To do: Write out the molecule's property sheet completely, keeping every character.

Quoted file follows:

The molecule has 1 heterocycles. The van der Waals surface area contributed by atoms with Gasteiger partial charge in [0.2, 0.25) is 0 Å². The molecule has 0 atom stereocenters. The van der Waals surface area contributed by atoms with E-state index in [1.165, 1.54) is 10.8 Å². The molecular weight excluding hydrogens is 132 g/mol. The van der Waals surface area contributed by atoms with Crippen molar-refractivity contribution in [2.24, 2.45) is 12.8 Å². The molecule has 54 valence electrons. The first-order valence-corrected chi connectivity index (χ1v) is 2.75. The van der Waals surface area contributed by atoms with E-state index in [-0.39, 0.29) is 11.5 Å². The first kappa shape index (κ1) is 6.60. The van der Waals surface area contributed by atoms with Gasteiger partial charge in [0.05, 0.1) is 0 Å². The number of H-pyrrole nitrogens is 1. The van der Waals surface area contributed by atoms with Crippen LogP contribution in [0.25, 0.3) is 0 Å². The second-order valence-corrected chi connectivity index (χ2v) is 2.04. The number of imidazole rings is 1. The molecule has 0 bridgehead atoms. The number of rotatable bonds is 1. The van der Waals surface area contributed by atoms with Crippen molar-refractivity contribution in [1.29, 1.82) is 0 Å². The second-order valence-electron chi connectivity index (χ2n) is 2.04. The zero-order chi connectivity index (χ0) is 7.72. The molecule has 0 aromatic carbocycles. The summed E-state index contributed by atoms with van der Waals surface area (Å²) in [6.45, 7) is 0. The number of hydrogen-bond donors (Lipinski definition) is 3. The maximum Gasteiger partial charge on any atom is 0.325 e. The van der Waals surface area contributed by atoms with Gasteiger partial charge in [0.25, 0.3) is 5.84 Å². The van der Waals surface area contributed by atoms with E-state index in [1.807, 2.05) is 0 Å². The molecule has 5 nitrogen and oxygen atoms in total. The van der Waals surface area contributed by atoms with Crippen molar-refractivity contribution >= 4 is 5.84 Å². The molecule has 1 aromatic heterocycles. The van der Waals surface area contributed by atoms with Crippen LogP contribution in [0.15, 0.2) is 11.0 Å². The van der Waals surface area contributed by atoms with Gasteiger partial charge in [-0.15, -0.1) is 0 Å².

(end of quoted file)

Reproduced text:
The molecule has 1 heterocycles. The van der Waals surface area contributed by atoms with Gasteiger partial charge in [0.2, 0.25) is 0 Å². The molecule has 0 atom stereocenters. The van der Waals surface area contributed by atoms with E-state index in [1.165, 1.54) is 10.8 Å². The molecular weight excluding hydrogens is 132 g/mol. The van der Waals surface area contributed by atoms with Crippen molar-refractivity contribution in [2.24, 2.45) is 12.8 Å². The molecule has 54 valence electrons. The first-order valence-corrected chi connectivity index (χ1v) is 2.75. The van der Waals surface area contributed by atoms with E-state index in [-0.39, 0.29) is 11.5 Å². The first kappa shape index (κ1) is 6.60. The van der Waals surface area contributed by atoms with Gasteiger partial charge in [0.05, 0.1) is 0 Å². The number of H-pyrrole nitrogens is 1. The van der Waals surface area contributed by atoms with Crippen LogP contribution in [0.25, 0.3) is 0 Å². The second-order valence-corrected chi connectivity index (χ2v) is 2.04. The number of imidazole rings is 1. The molecule has 0 bridgehead atoms. The number of rotatable bonds is 1. The van der Waals surface area contributed by atoms with Crippen molar-refractivity contribution in [1.29, 1.82) is 0 Å². The second-order valence-electron chi connectivity index (χ2n) is 2.04. The zero-order chi connectivity index (χ0) is 7.72. The molecule has 0 aromatic carbocycles. The summed E-state index contributed by atoms with van der Waals surface area (Å²) in [6.45, 7) is 0. The number of hydrogen-bond donors (Lipinski definition) is 3. The maximum Gasteiger partial charge on any atom is 0.325 e. The van der Waals surface area contributed by atoms with Gasteiger partial charge in [0.25, 0.3) is 5.84 Å². The van der Waals surface area contributed by atoms with E-state index in [1.807, 2.05) is 0 Å². The molecule has 5 nitrogen and oxygen atoms in total. The van der Waals surface area contributed by atoms with Crippen molar-refractivity contribution >= 4 is 5.84 Å². The molecule has 1 aromatic heterocycles. The van der Waals surface area contributed by atoms with Crippen LogP contribution in [0.15, 0.2) is 11.0 Å². The van der Waals surface area contributed by atoms with Gasteiger partial charge in [-0.15, -0.1) is 0 Å².